Five Bad Driving Habits That Could Cost You
- A ticket for distracted driving (considered a major ticket) could increase your auto insurance premium by as much as 25%.
- A minor ticket, for failing to signal or following too closely, could affect your premium by as much as 10%.
- An at-fault collision could increase your premium by as much as 25%.
How we behave while driving can have serious consequences, perhaps a ticket or worse, a collision. Avoid the following five bad driving habits, and not only will you be a safer driver, but you'll also help keep your auto insurance premium in check.
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1. Distracted driving
Every province in Canada has a distracted driving law. Distracted driving isn't just about taking phone calls, texting, or playing with your GPS while driving; it's also about eating, putting on make-up, and shaving.
A good rule-of-thumb to drive by is if it requires that you take your eyes or attention away from the road, it can wait. And, if for some reason you feel it can’t wait, you run the risk of a distracted driving ticket that could increase your insurance rates by as much as 25%.
2. Failing to signal
Drivers who signal late, or worse, don't signal at all, are a major pet peeve for many motorists. Turning on your signal isn't just a courtesy; you can get a ticket for failing to let people know what you are planning to do. This ticket is usually classified as a minor ticket and will likely increase your premium in the neighbourhood of 10%.
The posted limit isn't a suggestion; it's the maximum speed you should be driving when conditions are ideal. When conditions are not ideal, adjust your speed accordingly. If you speed or do not drive according to the weather and road conditions, don't be surprised to see a police cruiser behind you.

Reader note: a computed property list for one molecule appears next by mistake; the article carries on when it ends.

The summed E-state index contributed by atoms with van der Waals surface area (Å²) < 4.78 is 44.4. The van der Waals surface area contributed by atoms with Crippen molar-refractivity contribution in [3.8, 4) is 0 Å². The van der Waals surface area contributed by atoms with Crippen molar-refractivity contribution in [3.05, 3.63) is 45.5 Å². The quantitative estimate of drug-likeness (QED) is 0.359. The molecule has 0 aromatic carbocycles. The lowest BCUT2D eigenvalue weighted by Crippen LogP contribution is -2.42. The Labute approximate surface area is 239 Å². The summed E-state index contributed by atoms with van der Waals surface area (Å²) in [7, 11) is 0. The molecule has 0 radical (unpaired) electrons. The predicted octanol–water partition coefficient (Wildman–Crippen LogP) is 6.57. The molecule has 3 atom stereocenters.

Depending on how fast you’re speeding (and where), a speeding ticket could be classified as a minor, major, or serious conviction, and each will affect your premium in much of the same way (minorly, majorly, and seriously) -- no joke.
4. Following too closely
Tailgating is an aggressive move and can easily lead you to rear-end the car in front of you if they brake suddenly. The resulting collision will be 100% entirely your fault and could increase your premium by as much as 25%. Keep a safe distance between yourself and the vehicle in front of you to avoid this from happening.
What makes a safe distance? Under normal driving conditions, safe spacing can be determined with the two-second rule; a two-second interval from the time the car in front of you passes a fixed object until you reach the same object. Simply count it out slowly; one thousand and one, one thousand and two. In bad weather, double the two-second rule.
5. Unsafe lane changes
Drivers in the lane you are looking to move into expect you to stay where you are. To change lanes safely, check your mirrors, blind spot, signal your intentions and steer gradually into the new lane when you’re confident the coast is clear. Also, be mindful you should never cut in front of another vehicle, weave in and out of traffic, or change lanes in or near an intersection.
Safer driving makes dollars and sense too
Safety comes first, of course, but don't forget the effect that bad driving traits (and their potential consequences) can have on your auto insurance. Drivers without tickets or accidents pay less for auto insurance. It's as simple as that.